No Excuses: Existentialism and the Meaning of Life



No Excuses: Existentialism and the Meaning of Life
If you believe that life should be a quest for values, reasons, and purpose—filled with passion and governed by individual responsibility—then yours is the sort of mind to which the Existentialist philosophers were speaking.
More than a half-century after it burst upon the intellectual scene, Existentialism has continued to exert a profound attraction for individuals driven to re-examine life's most fundamental questions of individual responsibility, morality, and personal freedom.
What is life?
What is my place in it?
What choices does this obligate me to make?
If you want to enrich your own understanding of this unique philosophical movement, the visionary thinkers it brought together to ponder these questions, and the prominent role it still plays in contemporary thought, you now have an opportunity to do so with this 24-lecture course.
Professor Solomon is Quincy Lee Centennial Professor of Business and Philosophy at The University of Texas at Austin. He has written several books on a variety of philosophical topics that have been translated into more than a dozen languages.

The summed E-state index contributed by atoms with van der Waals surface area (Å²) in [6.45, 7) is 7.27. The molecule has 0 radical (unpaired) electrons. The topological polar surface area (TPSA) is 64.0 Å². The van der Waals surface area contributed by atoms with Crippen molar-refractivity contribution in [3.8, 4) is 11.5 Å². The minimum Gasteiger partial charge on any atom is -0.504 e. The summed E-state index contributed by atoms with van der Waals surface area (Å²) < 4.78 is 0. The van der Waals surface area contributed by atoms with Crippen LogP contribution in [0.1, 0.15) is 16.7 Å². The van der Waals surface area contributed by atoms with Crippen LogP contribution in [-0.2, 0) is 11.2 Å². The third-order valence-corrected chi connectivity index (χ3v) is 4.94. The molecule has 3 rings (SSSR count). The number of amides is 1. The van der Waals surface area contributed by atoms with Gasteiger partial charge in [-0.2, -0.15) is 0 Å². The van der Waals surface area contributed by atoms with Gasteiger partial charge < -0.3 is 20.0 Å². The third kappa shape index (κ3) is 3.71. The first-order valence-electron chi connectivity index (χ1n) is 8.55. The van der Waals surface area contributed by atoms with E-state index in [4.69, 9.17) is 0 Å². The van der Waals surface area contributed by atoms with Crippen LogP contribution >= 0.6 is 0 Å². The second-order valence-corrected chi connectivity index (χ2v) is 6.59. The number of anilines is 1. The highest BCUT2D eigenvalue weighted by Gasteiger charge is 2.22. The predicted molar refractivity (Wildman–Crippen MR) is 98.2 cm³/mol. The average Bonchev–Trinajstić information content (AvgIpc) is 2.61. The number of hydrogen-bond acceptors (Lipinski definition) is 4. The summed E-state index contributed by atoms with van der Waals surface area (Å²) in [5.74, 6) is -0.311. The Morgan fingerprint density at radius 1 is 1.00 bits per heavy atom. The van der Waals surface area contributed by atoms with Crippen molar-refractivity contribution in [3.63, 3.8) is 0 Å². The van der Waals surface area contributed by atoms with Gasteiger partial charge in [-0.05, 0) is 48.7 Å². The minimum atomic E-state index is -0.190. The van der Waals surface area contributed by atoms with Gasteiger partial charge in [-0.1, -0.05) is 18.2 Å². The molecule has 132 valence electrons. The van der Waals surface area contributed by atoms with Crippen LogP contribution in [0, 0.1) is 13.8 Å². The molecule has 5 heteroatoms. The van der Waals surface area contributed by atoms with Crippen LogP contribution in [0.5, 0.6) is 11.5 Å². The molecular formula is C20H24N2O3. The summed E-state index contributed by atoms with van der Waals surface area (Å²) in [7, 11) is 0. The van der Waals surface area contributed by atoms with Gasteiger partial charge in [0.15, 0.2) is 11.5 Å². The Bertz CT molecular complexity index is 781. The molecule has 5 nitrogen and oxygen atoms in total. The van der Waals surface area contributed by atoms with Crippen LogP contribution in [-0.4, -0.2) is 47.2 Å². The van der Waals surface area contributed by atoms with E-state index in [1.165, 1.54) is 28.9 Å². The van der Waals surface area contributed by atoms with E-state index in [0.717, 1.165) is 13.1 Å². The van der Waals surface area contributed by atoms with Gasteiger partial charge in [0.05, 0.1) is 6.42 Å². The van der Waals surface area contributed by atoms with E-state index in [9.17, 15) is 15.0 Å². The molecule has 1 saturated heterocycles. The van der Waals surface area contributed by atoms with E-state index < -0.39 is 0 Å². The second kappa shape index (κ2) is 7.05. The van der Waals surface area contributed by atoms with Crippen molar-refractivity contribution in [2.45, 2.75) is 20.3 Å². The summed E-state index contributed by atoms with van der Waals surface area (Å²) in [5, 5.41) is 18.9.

1. What Is Existentialism?
2. Albert Camus—The Stranger, Part I
3. Camus—The Stranger, Part II
4. Camus—The Myth of Sisyphus
5. Camus—The Plague and The Fall
6. Camus—The Fall, Part II
7. Søren Kierkegaard—“On Becoming a Christian”
8. Kierkegaard on Subjective Truth
9. Kierkegaard's Existential Dialectic
10. Friedrich Nietzsche on Nihilism and the Death of God
11. Nietzsche, the “Immoralist”
12. Nietzsche on Freedom, Fate, and Responsibility
13. Nietzsche—The Übermensch and the Will to Power
14. Three Grand Inquisitors—Dostoevsky, Kafka, Hesse
15. Husserl, Heidegger, and Phenomenology
16. Heidegger on the World and the Self
17. Heidegger on “Authenticity”
18. Jean-Paul Sartre at War
19. Sartre on Emotions and Responsibility
20. Sartres Phenomenology
21. Sartre on “Bad Faith”
22. Sartre’s Being-for-Others and No Exit
23. Sartre on Sex and Love
24. From Existentialism to Postmodernism
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